Youth and Church, Part 1

 I'm reading a book entitled Awakening Youth Discipleship: Christian Resistance in a Consumer Culture, by Brian J. Mahan, Michael F. Warren, and David F. White (Eugene, Cascade Books, 2008).

I'm only through the first chapter, and they have my attention.  

The first chapter is by White and entitled "The Social Construction of Adolescence".  

White begins with a survey of the contemporary social context, taking into account the National Study of Youth and Religion, which was led by Christian Smith of UNC Chapel Hill.  He quotes Melinda Denton's summary of that study before a gathering of United Methodist Youth workers in 2004.  She told them that the study showed that sixty percent of American teenagers - who are overwhelmingly mainline Protestant and Roman Catholic - view religion with "benign positive regard."  They view religion as "good, but inconsequential."  He quotes Smith: "Most religious communities' central problem is not teen rebellion but teenagers benign 'whateverism'".

In other words: religion?  Meh.

White maintains that the social construction of what we call adolescence is just over one hundred years old, and describes the "bargain" we strike with those in this period of life as "dependence and education now; responsibility and independence later."  This bargain is problematic, in that:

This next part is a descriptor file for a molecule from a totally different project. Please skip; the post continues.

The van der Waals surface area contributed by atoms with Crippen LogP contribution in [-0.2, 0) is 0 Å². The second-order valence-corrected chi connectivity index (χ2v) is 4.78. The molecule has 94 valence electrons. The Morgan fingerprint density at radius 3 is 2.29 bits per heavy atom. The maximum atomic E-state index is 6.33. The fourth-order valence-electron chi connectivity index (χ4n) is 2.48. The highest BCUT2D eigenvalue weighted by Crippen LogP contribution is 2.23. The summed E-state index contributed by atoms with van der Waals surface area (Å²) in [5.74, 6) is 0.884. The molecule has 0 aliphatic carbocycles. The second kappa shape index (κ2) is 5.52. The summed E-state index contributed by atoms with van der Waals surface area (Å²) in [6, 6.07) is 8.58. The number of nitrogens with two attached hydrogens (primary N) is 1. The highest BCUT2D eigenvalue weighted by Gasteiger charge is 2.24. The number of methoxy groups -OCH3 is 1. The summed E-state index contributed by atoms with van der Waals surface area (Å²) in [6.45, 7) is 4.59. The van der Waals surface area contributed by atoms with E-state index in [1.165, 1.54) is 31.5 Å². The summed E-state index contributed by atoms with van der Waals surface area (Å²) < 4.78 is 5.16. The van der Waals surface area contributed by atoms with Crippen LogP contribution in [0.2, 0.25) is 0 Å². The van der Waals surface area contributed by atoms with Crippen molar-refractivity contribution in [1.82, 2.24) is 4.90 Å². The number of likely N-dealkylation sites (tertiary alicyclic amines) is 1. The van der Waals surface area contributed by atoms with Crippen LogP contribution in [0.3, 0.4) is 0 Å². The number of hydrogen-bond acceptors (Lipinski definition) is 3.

"recent cultural developments relegate most youth to institutions in which they have less than full power for longer than any age cohort in the history of the world, leaving them less free to make their distinctive mark on history, and are quickly shaping them as passive consumers rather than active agents and shapers of history."

It's hard to argue with that, it seems to me.

He further asserts that there is a "subtle hostility toward youth" in our culture, pointing out that states are criminalizing "behavior once considered experimental, such as public mischief, minor vandalism, and gang affiliation, placing increasing numbers of youth alongside adults in courtrooms and prisons."